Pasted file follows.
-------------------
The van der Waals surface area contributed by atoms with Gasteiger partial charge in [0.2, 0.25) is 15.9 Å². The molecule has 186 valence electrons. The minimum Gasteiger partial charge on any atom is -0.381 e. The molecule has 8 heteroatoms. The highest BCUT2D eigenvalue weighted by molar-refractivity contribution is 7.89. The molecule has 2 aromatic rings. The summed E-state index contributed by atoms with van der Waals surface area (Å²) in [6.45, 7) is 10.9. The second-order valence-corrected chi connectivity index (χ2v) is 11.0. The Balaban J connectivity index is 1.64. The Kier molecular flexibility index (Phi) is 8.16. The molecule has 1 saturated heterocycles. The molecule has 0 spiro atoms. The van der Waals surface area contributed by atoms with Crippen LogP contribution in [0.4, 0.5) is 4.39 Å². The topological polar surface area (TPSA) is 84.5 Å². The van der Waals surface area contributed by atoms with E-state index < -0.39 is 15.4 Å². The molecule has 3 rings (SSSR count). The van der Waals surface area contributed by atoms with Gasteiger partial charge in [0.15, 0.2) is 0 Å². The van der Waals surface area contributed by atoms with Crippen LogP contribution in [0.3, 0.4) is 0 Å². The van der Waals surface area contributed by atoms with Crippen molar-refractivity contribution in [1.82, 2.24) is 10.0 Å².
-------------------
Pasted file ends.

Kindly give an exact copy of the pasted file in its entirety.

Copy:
The van der Waals surface area contributed by atoms with Gasteiger partial charge in [0.2, 0.25) is 15.9 Å². The molecule has 186 valence electrons. The minimum Gasteiger partial charge on any atom is -0.381 e. The molecule has 8 heteroatoms. The highest BCUT2D eigenvalue weighted by molar-refractivity contribution is 7.89. The molecule has 2 aromatic rings. The summed E-state index contributed by atoms with van der Waals surface area (Å²) in [6.45, 7) is 10.9. The second-order valence-corrected chi connectivity index (χ2v) is 11.0. The Balaban J connectivity index is 1.64. The Kier molecular flexibility index (Phi) is 8.16. The molecule has 1 saturated heterocycles. The molecule has 0 spiro atoms. The van der Waals surface area contributed by atoms with Crippen LogP contribution in [0.4, 0.5) is 4.39 Å². The topological polar surface area (TPSA) is 84.5 Å². The van der Waals surface area contributed by atoms with E-state index < -0.39 is 15.4 Å². The molecule has 3 rings (SSSR count). The van der Waals surface area contributed by atoms with Gasteiger partial charge in [0.15, 0.2) is 0 Å². The van der Waals surface area contributed by atoms with Crippen LogP contribution in [0.3, 0.4) is 0 Å². The van der Waals surface area contributed by atoms with Crippen molar-refractivity contribution in [1.82, 2.24) is 10.0 Å².